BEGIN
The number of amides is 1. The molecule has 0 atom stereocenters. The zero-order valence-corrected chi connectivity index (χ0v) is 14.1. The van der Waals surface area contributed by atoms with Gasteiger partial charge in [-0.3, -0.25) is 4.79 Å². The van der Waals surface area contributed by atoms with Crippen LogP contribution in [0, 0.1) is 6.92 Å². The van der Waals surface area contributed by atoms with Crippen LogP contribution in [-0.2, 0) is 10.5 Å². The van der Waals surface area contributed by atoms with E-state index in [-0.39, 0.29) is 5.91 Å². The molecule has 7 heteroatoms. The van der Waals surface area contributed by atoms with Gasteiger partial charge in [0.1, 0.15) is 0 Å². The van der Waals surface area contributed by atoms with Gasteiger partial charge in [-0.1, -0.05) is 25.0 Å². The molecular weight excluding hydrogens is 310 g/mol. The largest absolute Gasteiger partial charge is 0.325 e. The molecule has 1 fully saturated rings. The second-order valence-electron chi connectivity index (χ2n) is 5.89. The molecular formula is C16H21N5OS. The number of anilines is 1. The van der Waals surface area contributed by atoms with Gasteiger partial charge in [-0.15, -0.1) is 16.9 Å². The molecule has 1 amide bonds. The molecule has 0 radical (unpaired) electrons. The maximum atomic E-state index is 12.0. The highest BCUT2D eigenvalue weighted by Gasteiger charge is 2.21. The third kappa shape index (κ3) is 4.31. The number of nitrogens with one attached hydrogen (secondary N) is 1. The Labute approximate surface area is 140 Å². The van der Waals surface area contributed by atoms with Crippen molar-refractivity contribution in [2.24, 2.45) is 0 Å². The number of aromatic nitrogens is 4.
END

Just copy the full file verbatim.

The number of amides is 1. The molecule has 0 atom stereocenters. The zero-order valence-corrected chi connectivity index (χ0v) is 14.1. The van der Waals surface area contributed by atoms with Gasteiger partial charge in [-0.3, -0.25) is 4.79 Å². The van der Waals surface area contributed by atoms with Crippen LogP contribution in [0, 0.1) is 6.92 Å². The van der Waals surface area contributed by atoms with Crippen LogP contribution in [-0.2, 0) is 10.5 Å². The van der Waals surface area contributed by atoms with E-state index in [-0.39, 0.29) is 5.91 Å². The molecule has 7 heteroatoms. The van der Waals surface area contributed by atoms with Gasteiger partial charge in [0.1, 0.15) is 0 Å². The van der Waals surface area contributed by atoms with Gasteiger partial charge in [-0.1, -0.05) is 25.0 Å². The molecular weight excluding hydrogens is 310 g/mol. The largest absolute Gasteiger partial charge is 0.325 e. The molecule has 1 fully saturated rings. The second-order valence-electron chi connectivity index (χ2n) is 5.89. The molecular formula is C16H21N5OS. The number of anilines is 1. The van der Waals surface area contributed by atoms with Gasteiger partial charge in [-0.15, -0.1) is 16.9 Å². The molecule has 1 amide bonds. The molecule has 0 radical (unpaired) electrons. The maximum atomic E-state index is 12.0. The highest BCUT2D eigenvalue weighted by Gasteiger charge is 2.21. The third kappa shape index (κ3) is 4.31. The number of nitrogens with one attached hydrogen (secondary N) is 1. The Labute approximate surface area is 140 Å². The van der Waals surface area contributed by atoms with Crippen molar-refractivity contribution in [2.24, 2.45) is 0 Å². The number of aromatic nitrogens is 4.